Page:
Practice was an exercise with which people made their thought processes and research transparent. The exercise was about allowing your creative thought processes to elaborate on how to make things better. This meant elaborating on how to contribute creatively towards bringing solutions to a public issue you deemed was not functioning well. This could be anywhere from a local situation like snow or trash removal in Brooklyn to more general concerns like completely switching to sustainable energy by 2020. Practice was mostly about raising questions, and going deeper into a problem. The more intricate and curious you were, the more elaborate your process would be. The more you practiced, the more links would become available.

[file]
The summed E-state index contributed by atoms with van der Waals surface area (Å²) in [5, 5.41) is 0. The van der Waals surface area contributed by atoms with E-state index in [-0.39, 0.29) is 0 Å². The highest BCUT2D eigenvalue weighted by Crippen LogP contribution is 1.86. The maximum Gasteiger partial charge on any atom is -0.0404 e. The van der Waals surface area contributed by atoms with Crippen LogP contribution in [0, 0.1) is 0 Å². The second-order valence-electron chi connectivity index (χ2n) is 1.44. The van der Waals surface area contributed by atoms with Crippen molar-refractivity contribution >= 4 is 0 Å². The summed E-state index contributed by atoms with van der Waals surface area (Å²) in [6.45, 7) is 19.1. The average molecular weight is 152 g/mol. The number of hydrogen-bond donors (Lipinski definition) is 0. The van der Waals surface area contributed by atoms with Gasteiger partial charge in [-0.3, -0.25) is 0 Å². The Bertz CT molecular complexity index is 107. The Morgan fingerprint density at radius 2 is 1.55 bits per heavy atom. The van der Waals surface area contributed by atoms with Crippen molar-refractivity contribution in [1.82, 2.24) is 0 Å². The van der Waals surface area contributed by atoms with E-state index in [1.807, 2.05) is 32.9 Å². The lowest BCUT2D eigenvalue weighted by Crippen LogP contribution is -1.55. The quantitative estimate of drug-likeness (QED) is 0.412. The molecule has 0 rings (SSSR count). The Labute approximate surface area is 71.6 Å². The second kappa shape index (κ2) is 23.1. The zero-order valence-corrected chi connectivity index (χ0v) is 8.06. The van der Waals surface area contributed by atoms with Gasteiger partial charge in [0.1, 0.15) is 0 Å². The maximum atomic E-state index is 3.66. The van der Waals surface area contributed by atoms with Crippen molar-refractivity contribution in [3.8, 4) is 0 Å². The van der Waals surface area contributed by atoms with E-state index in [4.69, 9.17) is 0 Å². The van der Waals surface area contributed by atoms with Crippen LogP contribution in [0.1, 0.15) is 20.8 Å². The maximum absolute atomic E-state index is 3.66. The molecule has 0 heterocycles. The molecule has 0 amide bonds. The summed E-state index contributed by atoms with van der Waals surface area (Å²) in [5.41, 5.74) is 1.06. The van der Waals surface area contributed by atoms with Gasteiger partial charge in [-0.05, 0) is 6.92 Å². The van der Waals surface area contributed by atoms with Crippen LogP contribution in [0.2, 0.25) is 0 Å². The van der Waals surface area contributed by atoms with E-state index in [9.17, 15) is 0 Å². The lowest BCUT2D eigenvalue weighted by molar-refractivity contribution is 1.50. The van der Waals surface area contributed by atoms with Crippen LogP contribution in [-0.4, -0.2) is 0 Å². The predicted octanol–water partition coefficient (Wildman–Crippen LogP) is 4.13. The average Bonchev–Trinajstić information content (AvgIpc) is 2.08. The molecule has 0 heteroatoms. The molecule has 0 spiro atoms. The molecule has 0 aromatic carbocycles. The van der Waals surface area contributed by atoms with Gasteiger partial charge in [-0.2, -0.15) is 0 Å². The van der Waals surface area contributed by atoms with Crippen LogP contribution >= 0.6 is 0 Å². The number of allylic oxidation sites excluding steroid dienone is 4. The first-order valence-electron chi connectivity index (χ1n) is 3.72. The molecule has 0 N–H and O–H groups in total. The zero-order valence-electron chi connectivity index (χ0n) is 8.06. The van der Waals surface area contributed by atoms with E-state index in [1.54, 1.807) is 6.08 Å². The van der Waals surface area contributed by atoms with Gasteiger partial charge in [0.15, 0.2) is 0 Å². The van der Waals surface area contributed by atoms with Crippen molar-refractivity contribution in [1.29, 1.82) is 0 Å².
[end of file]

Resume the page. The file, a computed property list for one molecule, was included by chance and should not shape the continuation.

One at a time a person sat by a computer and went online, as if this was the one and only resource to clarify all questions. Their procedure was made public via a projector with speakers. Participants were invited to do this in a silent way or by speaking up, explaining what their starting points were and how they connected to different questions. Participants were either nominated by another or signed up out of their own will. The only parameter for being able to practice was that you committed to at least 30 minutes of live practice in one session, and that you nominated at least one other person to Practice.